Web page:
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Ceremony and Vow Ideas

Courthouse marriage first,then out of state?

Hello! I was wondering if it would be easier to just get married in my state/county (PA) in front of the judge a week before and then "get re-married" down in Florida, without the Florida license? Any input?

Re: Courthouse marriage first,then out of state?

  • Maggie0829Maggie0829 Ravens & Bohs & Crabs & O's member
    Eighth Anniversary 10000 Comments 500 Love Its 25 Answers
    edited September 2013
    Um, no.  First you can't get "re-married" if you are already legally married.  Second, it takes no time at all to get your marriage license.  Look up the requirements of the state of Florida (specifically in the county you are getting married in) and see what it has to say.

    Edit:  Here is even a link to help you out.  http://www.stateofflorida.com/Portal/DesktopDefault.aspx?tabid=30

  • Why would you want to do that?   Is this a DW?  When you invite guests to your wedding they should be seeing a real wedding, not a reenactment.  If I were invited to a DW and found out the couple was already married and I just spent a boatload of money and vacay time to watch a reenactment, that friendship would be on shaky ground.
    [Deleted User]RebeccaB88SKPM[Deleted User]
  • Maggie0829Maggie0829 Ravens & Bohs & Crabs & O's member
    Eighth Anniversary 10000 Comments 500 Love Its 25 Answers
    @RedJacks25 - that was me loving your post by the way :)

    RedJacks25
  • NYCMercedesNYCMercedes BOS, NYC, DC. Forever a city girl member
    Sixth Anniversary 2500 Comments 500 Love Its 5 Answers
    Hello! I was wondering if it would be easier to just get married in my state/county (PA) in front of the judge a week before and then "get re-married" down in Florida, without the Florida license? Any input?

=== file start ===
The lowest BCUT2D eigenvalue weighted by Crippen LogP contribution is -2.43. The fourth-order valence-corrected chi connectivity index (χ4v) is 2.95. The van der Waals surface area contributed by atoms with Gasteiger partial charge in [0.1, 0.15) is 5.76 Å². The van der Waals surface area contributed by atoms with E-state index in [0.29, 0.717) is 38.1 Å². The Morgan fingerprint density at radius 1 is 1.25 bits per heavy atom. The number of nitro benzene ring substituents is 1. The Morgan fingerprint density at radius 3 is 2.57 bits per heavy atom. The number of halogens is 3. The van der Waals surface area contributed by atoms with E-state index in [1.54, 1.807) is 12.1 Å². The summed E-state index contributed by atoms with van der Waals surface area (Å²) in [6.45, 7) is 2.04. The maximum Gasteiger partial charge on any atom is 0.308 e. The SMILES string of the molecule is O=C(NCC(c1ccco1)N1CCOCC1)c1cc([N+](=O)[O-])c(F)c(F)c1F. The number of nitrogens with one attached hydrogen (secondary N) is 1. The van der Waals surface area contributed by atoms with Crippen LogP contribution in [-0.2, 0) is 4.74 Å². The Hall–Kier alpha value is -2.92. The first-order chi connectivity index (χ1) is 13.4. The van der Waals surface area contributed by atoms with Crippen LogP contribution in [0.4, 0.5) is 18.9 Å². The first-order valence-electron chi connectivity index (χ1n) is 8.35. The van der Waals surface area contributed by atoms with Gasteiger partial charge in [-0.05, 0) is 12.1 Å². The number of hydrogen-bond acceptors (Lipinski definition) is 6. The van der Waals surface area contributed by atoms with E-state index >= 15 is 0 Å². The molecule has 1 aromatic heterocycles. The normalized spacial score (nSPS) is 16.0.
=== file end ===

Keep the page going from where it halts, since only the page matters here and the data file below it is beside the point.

Not a good idea. Who wants to see a fake wedding?
    [Deleted User]
  • Maggie0829Maggie0829 Ravens & Bohs & Crabs & O's member
    Eighth Anniversary 10000 Comments 500 Love Its 25 Answers
    I am really sick of brides that want to do things that make things easier or more convenient for themselves rather then be polite to their guests.  Being polite to your guests really doesn't take that much energy.  Doing things that are easier for yourselves and is rude to your guests is just selfish in my opinion.

    [Deleted User]blueobsidian
  • @RedJacks25 - that was me loving your post by the way :)
    Thanks! I love love. :)
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  • Hello! I was wondering if it would be easier to just get married in my state/county (PA) in front of the judge a week before and then "get re-married" down in Florida, without the Florida license? Any input?

    How would this be easier? Seems like more work to me. And would you tell your guests that you are already married?

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  • Jen4948Jen4948 Houston member
    10000 Comments Seventh Anniversary 500 Love Its 25 Answers
    Why do you want to do this, let alone think it would be "easier" ?

    I am truly not getting why so many brides keep asking about having weddings in front of judges and then "weddings" (read: PPDs) with their family and friends present.  If it's so important to have the family and friends present, why not just wait and make that the real wedding without all the pretending?  Sorry, but it's a choice to have a small legal wedding, and military, insurance and legal needs just don't make good reasons to have a big white one with the bells and whistles later.
  • Nope - honestly, it sounds like more work for you. Just check the requirements for a marriage license.